Several species of small rodents (such as squirrels and chipmunks) are commonly parasitized by ticks. Once the insects attach themselves to their skin, these animals will often remove and eat the bugs during grooming. Squirrels are particularly good at this, and have been found to remove the vast majority of ticks that latch on to them. Leave out some squirrel-friendly snacks (like peanuts or sunflower seeds) to encourage these critters into your garden and reduce the number of ticks living nearby.

Do other bugs eat ticks?

If there’s one creature that’s always plentiful during summer it’s bugs and, fortunately, there are lots of insect species that prey on ticks. Chiggers, wolf spiders, ants and various beetles native to North America are all natural predators of ticks and will work hard to reduce their numbers around your home. There are also a few microorganisms, such as certain types of fungi and nematodes, that parasitize and kill ticks.

You can encourage beneficial insect species to set up home in your garden by planting a wide variety of trees, shrubs and flowers. These will provide food and shelter for bugs, making them more likely to move in.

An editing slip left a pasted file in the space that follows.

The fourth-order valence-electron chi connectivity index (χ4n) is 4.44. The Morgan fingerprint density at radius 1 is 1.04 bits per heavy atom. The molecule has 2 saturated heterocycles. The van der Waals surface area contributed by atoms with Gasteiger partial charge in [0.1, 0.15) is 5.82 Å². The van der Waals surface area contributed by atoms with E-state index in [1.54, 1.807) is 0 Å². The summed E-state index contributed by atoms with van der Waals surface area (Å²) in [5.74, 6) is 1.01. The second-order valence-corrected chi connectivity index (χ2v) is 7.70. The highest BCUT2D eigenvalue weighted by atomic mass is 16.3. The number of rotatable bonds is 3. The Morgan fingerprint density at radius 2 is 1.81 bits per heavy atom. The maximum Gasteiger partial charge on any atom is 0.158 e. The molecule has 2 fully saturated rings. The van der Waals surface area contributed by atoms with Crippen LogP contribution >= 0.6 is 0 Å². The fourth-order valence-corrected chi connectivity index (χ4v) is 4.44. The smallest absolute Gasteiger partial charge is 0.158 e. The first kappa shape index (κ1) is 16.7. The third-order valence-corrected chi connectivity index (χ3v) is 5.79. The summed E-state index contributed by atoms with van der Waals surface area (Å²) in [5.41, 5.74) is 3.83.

What animals should you keep out of your yard?

Some animals, like opossums, commonly play host to ticks. However, not all creatures are as good as getting rid of them and are far more tolerant of the insects. Rather than removing these passengers during grooming, certain animals will simply leave ticks where they are, providing them with a steady supply of food and somewhere to live.

Obviously, this is less than ideal if you’re trying to make your yard a more hostile environment for these pests, and such animals should be kept out as much as possible. Deer and mice are two of the biggest culprits when it comes to happily hosting ticks, so taking measure to keep them out of our garden can help to reduce the number of these bugs around your home.


During the summer months, you may find that your yard is suddenly overrun with ticks. These parasitic pests are known for latching on tight to their hosts, where they feed on blood and can potentially transmit diseases (such as Lyme disease) to humans.

Reducing the number of ticks around your yard can be accomplished with the help of natural predators, which gobble down the pests at an impressive rate. Mammalian species (such as squirrels and opossums), birds (such as chickens) and other insects (like ants, spiders and beetles) can all lend a helping hand when it comes to outdoor tick control.

Encourage populations of these critters around your home to keep the number of ticks to a minimum, so you can enjoy your garden to the full this summer!


Bryan Rutley

Hi Karen,
I just finished seeding some bare spots on our lawn and noticed an inordinate amount of ants in two spots, covering at least 9 sq. ft. each. Can I spray Sevin over this newly seeded area without killing the grass seed?


    Hi! The label doesn’t specify needing to wait after having just seeded an area, so I would assume there’s no reason to believe your grass seeds might be harmed.